How to Diagnose CSID
Getting a correct diagnosis for Congenital Sucrase-Isomaltase Deficiency (CSID), can be a grueling journey. Starting with a pediatrician or primary care physician, an individual may be diagnosed with more common causes of diarrhea such as toddler’s diarrhea, irritable bowel syndrome, parasites, or intestinal infections. When treatments for these conditions do not relieve symptoms, the individual may be referred to a gastroenterologist, who specializes in digestive ailments.
Like the primary care physician and pediatrician, a gastroenterologist conducts a physical examination and discusses one’s clinical, family, and dietary history. Based on this information, tests may be ordered. As is often seen with rare diseases, the journey to determine the correct diagnosis may require a systematic process of elimination of other more common ailments before an exact diagnosis can be confirmed.
Testing for CSID
Different tests are available to help in the diagnosis of CSID. Contributing factors, like the age and health of the individual, may affect the tests a physician chooses to order. Your doctor may even recommend a short treatment period with a drug known to treat this disorder. If you show improvement, you may have CSID. The most accurate test available for this condition is an upper gastrointestinal endoscopic procedure using a scope to obtain tissue biopsies (small samples of tissue) from the small intestine. The biopsied tissue is analyzed by a special lab for the level of sucrase and isomaltase enzyme activity present. This test can provide strong support for a potential diagnosis of CSID. However, due to the invasive nature of this test, your doctor may decide to wait to perform this test and suggest other noninvasive tests instead. Two of the tests your doctor may order, which are based on the gas content in your exhaled breath, provide useful information to help in the diagnosis. A sugar challenge test could also be used.
Gastrointestinal Endoscopy Test
During the gastrointestinal endoscopy test, several biopsies (tissue specimens) are obtained from the small intestine and sent for a specialized analysis of enzymatic activity of a number of disaccharide enzymes, including sucrase and isomaltase. The laboratory analysis that determines this enzyme activity is commonly known as a disaccharidase assay via a small bowel biopsy. After measuring the activity of these intestinal disaccharidases (lactase, sucrase, isomaltase or palatinase, and maltase-glucoamylase), a possible diagnosis of CSID can be made.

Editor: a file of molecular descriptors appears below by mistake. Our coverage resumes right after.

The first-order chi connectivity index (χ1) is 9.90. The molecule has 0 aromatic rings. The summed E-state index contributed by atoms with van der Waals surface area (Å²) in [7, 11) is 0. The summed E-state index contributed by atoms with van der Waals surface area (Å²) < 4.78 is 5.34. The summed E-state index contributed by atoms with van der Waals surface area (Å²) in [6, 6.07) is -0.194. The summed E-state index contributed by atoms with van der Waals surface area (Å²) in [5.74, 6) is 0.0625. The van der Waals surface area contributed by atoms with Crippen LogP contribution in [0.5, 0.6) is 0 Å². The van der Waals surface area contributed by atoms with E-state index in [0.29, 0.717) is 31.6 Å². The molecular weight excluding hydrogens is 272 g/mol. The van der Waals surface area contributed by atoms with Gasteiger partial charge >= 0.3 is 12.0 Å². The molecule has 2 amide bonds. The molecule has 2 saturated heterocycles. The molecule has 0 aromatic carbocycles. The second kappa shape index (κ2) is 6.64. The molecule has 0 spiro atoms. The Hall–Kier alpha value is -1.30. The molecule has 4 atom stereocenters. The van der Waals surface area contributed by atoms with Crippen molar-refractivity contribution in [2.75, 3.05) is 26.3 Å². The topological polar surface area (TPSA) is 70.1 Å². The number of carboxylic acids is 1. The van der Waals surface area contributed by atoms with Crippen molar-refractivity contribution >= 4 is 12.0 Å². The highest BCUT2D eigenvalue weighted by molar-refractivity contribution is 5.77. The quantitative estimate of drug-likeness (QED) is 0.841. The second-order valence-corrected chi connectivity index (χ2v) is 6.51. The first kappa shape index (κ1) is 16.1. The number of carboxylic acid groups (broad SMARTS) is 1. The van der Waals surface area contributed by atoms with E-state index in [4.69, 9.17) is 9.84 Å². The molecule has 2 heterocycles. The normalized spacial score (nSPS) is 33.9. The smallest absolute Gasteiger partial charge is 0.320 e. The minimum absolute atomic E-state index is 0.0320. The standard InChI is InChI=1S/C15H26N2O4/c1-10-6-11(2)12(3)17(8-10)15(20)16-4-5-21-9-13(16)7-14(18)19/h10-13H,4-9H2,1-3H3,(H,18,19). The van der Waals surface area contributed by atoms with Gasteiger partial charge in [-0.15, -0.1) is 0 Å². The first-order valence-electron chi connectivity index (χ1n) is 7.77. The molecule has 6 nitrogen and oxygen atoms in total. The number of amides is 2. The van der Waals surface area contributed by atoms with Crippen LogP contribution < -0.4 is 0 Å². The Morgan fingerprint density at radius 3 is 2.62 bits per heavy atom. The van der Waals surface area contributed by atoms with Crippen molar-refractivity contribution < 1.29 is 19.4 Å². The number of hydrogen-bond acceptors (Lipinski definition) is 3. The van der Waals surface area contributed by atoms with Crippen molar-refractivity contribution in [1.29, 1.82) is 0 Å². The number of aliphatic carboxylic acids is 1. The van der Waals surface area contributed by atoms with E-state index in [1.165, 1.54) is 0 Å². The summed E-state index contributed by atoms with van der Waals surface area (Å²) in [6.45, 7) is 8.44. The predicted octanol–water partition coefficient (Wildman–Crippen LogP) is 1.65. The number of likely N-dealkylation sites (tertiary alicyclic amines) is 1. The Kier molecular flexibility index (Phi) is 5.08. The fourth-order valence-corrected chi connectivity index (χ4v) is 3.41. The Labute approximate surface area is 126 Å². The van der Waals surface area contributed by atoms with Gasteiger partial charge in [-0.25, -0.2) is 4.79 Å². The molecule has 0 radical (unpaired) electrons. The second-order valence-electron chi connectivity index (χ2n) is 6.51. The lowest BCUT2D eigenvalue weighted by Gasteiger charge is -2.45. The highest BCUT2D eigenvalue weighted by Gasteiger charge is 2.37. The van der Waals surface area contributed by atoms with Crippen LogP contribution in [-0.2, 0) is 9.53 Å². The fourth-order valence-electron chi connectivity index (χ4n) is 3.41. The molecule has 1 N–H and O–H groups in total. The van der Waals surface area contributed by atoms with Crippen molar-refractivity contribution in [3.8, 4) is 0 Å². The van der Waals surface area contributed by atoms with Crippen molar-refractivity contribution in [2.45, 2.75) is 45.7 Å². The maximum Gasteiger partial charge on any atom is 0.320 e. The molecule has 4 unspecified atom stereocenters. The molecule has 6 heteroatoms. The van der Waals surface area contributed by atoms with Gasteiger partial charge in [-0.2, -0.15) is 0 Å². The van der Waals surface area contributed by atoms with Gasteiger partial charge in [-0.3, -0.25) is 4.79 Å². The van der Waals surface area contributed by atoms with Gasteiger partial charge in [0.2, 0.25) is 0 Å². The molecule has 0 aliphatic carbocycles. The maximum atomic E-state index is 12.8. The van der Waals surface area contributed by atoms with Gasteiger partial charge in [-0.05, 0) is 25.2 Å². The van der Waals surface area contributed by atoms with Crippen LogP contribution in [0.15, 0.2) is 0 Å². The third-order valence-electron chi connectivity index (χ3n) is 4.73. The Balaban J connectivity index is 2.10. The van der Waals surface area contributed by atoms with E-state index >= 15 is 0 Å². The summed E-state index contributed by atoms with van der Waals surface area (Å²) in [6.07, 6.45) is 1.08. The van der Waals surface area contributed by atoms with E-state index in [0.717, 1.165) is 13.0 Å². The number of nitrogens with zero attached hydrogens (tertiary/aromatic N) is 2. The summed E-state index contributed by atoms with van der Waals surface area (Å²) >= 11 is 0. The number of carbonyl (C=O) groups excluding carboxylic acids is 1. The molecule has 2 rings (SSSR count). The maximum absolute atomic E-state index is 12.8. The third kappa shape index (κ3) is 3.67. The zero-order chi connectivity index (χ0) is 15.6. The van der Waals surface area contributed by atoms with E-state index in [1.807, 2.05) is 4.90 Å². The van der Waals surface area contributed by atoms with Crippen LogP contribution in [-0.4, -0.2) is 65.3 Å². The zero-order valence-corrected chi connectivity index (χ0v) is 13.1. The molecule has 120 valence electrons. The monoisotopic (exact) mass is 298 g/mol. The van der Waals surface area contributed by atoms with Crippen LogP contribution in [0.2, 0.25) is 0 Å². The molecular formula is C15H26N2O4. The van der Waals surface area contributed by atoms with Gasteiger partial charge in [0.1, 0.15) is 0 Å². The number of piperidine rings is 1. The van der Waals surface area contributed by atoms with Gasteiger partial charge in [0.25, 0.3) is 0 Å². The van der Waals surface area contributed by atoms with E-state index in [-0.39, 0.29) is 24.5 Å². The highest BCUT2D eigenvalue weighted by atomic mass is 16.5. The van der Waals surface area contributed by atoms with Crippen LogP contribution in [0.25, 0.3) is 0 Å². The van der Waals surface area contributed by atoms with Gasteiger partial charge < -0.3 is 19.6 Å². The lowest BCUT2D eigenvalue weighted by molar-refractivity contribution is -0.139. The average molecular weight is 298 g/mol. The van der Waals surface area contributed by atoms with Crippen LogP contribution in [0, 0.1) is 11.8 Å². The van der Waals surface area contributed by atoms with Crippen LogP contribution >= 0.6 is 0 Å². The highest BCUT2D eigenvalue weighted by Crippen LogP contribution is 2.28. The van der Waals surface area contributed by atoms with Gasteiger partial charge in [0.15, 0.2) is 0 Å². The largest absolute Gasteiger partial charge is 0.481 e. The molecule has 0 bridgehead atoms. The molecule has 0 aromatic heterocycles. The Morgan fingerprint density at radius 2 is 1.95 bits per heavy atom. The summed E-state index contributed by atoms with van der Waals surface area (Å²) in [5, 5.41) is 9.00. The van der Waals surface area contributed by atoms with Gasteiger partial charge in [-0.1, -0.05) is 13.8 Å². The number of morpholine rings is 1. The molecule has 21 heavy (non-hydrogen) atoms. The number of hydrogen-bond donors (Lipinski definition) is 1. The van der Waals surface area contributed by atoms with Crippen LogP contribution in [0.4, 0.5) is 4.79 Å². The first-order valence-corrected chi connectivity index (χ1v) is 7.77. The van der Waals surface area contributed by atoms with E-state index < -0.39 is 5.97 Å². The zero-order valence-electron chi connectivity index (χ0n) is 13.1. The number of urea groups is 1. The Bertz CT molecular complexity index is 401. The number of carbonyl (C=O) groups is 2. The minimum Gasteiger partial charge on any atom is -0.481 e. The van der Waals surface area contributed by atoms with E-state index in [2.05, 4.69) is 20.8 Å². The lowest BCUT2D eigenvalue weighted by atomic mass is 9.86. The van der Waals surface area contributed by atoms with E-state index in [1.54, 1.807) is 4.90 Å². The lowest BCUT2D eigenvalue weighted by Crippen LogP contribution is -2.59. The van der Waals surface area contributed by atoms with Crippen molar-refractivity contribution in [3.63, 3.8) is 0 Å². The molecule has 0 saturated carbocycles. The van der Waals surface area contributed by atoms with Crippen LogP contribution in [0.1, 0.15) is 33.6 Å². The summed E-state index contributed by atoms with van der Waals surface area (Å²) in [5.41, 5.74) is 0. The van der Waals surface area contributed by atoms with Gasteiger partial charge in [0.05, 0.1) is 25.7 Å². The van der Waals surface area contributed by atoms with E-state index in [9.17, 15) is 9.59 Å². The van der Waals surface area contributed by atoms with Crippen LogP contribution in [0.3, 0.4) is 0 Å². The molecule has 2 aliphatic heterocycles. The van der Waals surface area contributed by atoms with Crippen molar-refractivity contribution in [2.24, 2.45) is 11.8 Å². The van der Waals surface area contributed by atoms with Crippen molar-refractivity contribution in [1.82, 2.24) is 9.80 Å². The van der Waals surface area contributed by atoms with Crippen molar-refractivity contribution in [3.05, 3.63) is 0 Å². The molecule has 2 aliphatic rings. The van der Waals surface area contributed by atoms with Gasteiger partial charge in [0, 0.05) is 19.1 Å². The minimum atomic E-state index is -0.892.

Sucrose Hydrogen Methane Breath Test
The sucrose hydrogen methane breath test is a noninvasive test in which levels of hydrogen gas in an individual’s breath are measured following sucrose ingestion. This test is based on the fact that bacteria in the large intestine are capable of producing hydrogen gas in the human gut. These bacteria produce hydrogen gas when they are exposed to unabsorbed food, particularly sugars and carbohydrates. Large amounts of hydrogen gas are produced when there is a problem with the digestion or absorption of food in the small intestine, allowing more unabsorbed food to reach the large intestine. Thus, an increase in hydrogen gas in exhaled breaths after consuming a set amount of sucrose suggests that small intestinal enzymes are not working properly. While taking the test, individuals who have Sucrose Intolerance may experience unpleasant gastrointestinal symptoms due to the large amount of sucrose consumed during the test.
13C- Sucrose Breath Test
The 13C-Sucrose Breath Test is a simple, noninvasive breath test to quantify sucrase activity. The test uses a sucrose solution containing naturally occurring 13C as the test nutrient. Sucrose is broken down by sucrase, which splits 13C-sucrose into 13C-glucose and 13C-fructose. These sugars are absorbed through the mucosal cells and will be metabolized in the liver, releasing 13CO2, which is transported by the blood to the lungs where it is expelled in the breath. The release of 13CO2 in breath correlates with the amount of sucrase activity in the small intestine. In addition to releasing lower levels of 13CO2, people with sucrase deficiency may experience gastrointestinal symptoms following the consumption of the sucrose required as the test nutrient.
Sugar Challenge Test
The 4-4-4 Sugar Challenge Test is a simple, short test that can be performed by the individual at home. Stir 4 tablespoons of table sugar into 4 ounces of water and drink it on an empty stomach. If symptoms (bloating, gas, and/or diarrhea) occur during the next 4 to 8 hours, this is suggestive of decreased sucrase activity. This test is not appropriate for infants, young children, geriatric patients, and those with comorbid conditions like diabetes. Patients may have severe symptoms if they are very sensitive to sugar. A physician should be consulted before this test is taken.